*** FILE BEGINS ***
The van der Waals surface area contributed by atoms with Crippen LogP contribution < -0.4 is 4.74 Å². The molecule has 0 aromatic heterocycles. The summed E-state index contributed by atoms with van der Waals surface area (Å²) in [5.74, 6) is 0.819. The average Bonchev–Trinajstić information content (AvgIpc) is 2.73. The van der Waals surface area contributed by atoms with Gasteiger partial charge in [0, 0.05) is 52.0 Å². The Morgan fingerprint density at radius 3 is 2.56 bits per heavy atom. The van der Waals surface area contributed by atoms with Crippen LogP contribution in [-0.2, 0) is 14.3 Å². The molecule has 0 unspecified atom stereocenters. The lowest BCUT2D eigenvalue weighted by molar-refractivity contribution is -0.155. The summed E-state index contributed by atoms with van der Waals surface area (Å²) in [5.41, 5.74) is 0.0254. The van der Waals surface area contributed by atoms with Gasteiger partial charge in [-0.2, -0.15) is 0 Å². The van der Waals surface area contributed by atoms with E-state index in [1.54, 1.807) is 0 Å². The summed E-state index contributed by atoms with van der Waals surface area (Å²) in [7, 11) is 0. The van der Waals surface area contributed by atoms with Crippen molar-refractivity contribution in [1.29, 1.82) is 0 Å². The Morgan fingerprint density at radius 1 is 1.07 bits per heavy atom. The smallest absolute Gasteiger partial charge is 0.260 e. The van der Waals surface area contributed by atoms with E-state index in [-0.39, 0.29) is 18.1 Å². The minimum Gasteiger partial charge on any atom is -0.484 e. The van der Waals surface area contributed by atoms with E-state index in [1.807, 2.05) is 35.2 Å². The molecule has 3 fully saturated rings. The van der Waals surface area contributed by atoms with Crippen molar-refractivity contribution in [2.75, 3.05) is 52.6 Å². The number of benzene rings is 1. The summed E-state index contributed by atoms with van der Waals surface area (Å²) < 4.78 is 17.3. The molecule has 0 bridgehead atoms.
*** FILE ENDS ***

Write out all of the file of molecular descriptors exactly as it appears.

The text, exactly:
The van der Waals surface area contributed by atoms with Crippen LogP contribution < -0.4 is 4.74 Å². The molecule has 0 aromatic heterocycles. The summed E-state index contributed by atoms with van der Waals surface area (Å²) in [5.74, 6) is 0.819. The average Bonchev–Trinajstić information content (AvgIpc) is 2.73. The van der Waals surface area contributed by atoms with Gasteiger partial charge in [0, 0.05) is 52.0 Å². The Morgan fingerprint density at radius 3 is 2.56 bits per heavy atom. The van der Waals surface area contributed by atoms with Crippen LogP contribution in [-0.2, 0) is 14.3 Å². The molecule has 0 unspecified atom stereocenters. The lowest BCUT2D eigenvalue weighted by molar-refractivity contribution is -0.155. The summed E-state index contributed by atoms with van der Waals surface area (Å²) in [5.41, 5.74) is 0.0254. The van der Waals surface area contributed by atoms with Gasteiger partial charge in [-0.2, -0.15) is 0 Å². The van der Waals surface area contributed by atoms with E-state index in [1.54, 1.807) is 0 Å². The summed E-state index contributed by atoms with van der Waals surface area (Å²) in [7, 11) is 0. The van der Waals surface area contributed by atoms with Crippen molar-refractivity contribution in [1.29, 1.82) is 0 Å². The Morgan fingerprint density at radius 1 is 1.07 bits per heavy atom. The smallest absolute Gasteiger partial charge is 0.260 e. The van der Waals surface area contributed by atoms with E-state index in [-0.39, 0.29) is 18.1 Å². The minimum Gasteiger partial charge on any atom is -0.484 e. The van der Waals surface area contributed by atoms with E-state index in [1.807, 2.05) is 35.2 Å². The molecule has 3 fully saturated rings. The van der Waals surface area contributed by atoms with Crippen molar-refractivity contribution in [2.75, 3.05) is 52.6 Å². The number of benzene rings is 1. The summed E-state index contributed by atoms with van der Waals surface area (Å²) < 4.78 is 17.3. The molecule has 0 bridgehead atoms.